Join the Mexican wave with bright colours, Aztec-style patterns and earthy tones to teleport you to sunnier climes
Spice up your home with splashes of beautifully patterned furnishings, tiles and ceramics
Between windswept tropical beaches and charming, colourful towns and cities, Mexico delights on so many levels. I remember lots of wonderful things from my trip there over 10 years ago but one thing that stands out is the vibrant colours. Frida Kahlo’s ‘Blue House’ brimming with tiles and colourful Mexican ceramics, small rural villages that, despite their size and humble beginnings, practically shouted with confidence through their use of bold colours splashed across buildings and homes.
The colours used in the typical striped blankets called serapes are mimicked everywhere, from hot pinks, golden yellows and turquoise blues, and a rich cultural heritage and skilled local artisans ensure interiors remain true to their deep cultural roots. The blending of European architecture from the Spanish missionaries and conquistadors who came to colonise, and the work of native tribes, including the Aztecs and Mayans, has led to an eclectic style that is both soulful and energetic, charming and spirited, reflecting the rhythms of rural life.
Homes are characterised by open space, natural materials and light, with a link to nature and importance placed on the details: patterns and handwoven textiles and ceramics, and the combination of bright, almost wild colours — design styles that are all currently having a moment.
If you’re feeling like your home could use a little Latin charm, you can start with changing up the palette. That doesn’t have to mean a full-scale fiesta on the walls. Consider an earthy tone like brick or terracotta, such as Benjamin Moore’s Mexicana or Colourtrend’s Brickstock that will serve as a backdrop for a more Mexican-inspired room. The more courageous could opt for a Mexican-inspired wallpaper from Hovia — there’s even a Frida Kahlo tribute among them.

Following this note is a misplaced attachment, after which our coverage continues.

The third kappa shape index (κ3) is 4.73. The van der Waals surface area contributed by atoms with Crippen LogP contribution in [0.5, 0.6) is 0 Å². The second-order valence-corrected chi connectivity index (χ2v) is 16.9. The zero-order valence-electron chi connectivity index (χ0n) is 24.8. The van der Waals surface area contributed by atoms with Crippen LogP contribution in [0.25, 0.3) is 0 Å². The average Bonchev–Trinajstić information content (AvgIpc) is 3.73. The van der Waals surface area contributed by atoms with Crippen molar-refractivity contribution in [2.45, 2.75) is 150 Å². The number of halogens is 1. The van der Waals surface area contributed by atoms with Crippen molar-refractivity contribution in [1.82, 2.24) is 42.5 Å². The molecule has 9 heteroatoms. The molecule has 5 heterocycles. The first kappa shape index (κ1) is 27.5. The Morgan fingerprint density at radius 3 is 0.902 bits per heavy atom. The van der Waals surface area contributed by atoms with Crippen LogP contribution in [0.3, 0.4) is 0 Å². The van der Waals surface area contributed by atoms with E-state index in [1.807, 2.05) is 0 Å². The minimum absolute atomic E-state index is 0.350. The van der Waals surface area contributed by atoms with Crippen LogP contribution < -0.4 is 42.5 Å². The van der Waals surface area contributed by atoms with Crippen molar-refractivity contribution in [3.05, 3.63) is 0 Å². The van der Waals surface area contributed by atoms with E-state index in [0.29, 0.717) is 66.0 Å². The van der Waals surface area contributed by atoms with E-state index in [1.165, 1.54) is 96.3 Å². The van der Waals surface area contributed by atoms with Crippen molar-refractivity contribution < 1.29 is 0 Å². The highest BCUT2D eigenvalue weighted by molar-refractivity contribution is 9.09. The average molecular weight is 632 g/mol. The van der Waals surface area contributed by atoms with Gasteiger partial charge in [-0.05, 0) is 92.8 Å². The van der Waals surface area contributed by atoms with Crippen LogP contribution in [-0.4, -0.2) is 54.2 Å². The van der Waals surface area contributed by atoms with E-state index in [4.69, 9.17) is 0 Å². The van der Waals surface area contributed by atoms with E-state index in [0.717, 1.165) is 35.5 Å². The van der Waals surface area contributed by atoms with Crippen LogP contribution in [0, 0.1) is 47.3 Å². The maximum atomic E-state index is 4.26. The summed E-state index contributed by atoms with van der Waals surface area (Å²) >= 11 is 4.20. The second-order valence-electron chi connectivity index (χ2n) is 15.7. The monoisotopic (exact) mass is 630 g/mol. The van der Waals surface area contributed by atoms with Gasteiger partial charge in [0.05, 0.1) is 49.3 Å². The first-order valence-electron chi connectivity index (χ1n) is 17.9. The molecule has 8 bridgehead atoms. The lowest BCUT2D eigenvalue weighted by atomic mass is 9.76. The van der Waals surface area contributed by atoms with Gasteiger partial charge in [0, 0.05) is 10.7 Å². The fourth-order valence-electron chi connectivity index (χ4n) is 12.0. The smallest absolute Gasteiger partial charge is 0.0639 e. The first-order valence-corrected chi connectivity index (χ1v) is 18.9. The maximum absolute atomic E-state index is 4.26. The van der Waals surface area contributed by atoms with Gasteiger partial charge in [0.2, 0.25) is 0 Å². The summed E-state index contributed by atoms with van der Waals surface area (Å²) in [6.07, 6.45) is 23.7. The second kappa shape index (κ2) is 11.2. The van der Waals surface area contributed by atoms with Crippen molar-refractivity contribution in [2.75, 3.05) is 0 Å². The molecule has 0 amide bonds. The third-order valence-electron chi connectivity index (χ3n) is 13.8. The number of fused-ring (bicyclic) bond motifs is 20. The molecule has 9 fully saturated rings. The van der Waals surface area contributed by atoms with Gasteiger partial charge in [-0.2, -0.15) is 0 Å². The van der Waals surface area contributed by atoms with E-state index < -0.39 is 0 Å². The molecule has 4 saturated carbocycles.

Mexican design is often associated with colourful kitsch (cue Day of the Dead skulls and flowers) but there’s a lot more subtlety to it. Black pottery from Oaxaca, for example, or the ‘upclassing’ of the Acapulco chair, a colourful plastic garden chair that has become an emblem of Mexico’s mid-century aesthetic, that has undergone a Scandi makeover with versions in wood and rattan. There’s plenty of colourful kitsch on the market if that’s your bag (TK Maxx, Penneys, Sklum) and lots of homewares that give a more gentle nod to the style, too (Woo Design, Oliver Bonas, The Wilds, Folkster).
A quick way to get the Latin look is through textiles. Mexico is known for its beautiful handweaving industry, from Oaxacan rugs with their Zapotec symbols to the more playful animal motifs found on Otomi patterns that have filtered into soft furnishings like rugs, throws, accent pillows and wall hangings. A colourful-patterned cushion or indigenous-inspired print is a great way to set an accent without overwhelming a room. The country is also famous for its patterned tiles that will instantly add life to a space. Opt for a Spanish colonial style with Talavera tiles, or mix it up with mismatched encaustic tiles against a solid colour.
The kitsch tropicalia of cacti and palm tree motifs have their place but why not incorporate the real thing instead. Succulents and cacti thrive in the arid landscapes and Mexican homes are naturally full of them. Pop them in terracotta or colourful pots and dot them around your home for an easy, low maintenance and chic Mexican accent.
There’s an endearing authenticity that comes with the Mexican interior style; one that is far from shy but equally humble that makes for an interesting and sunny space in which to live.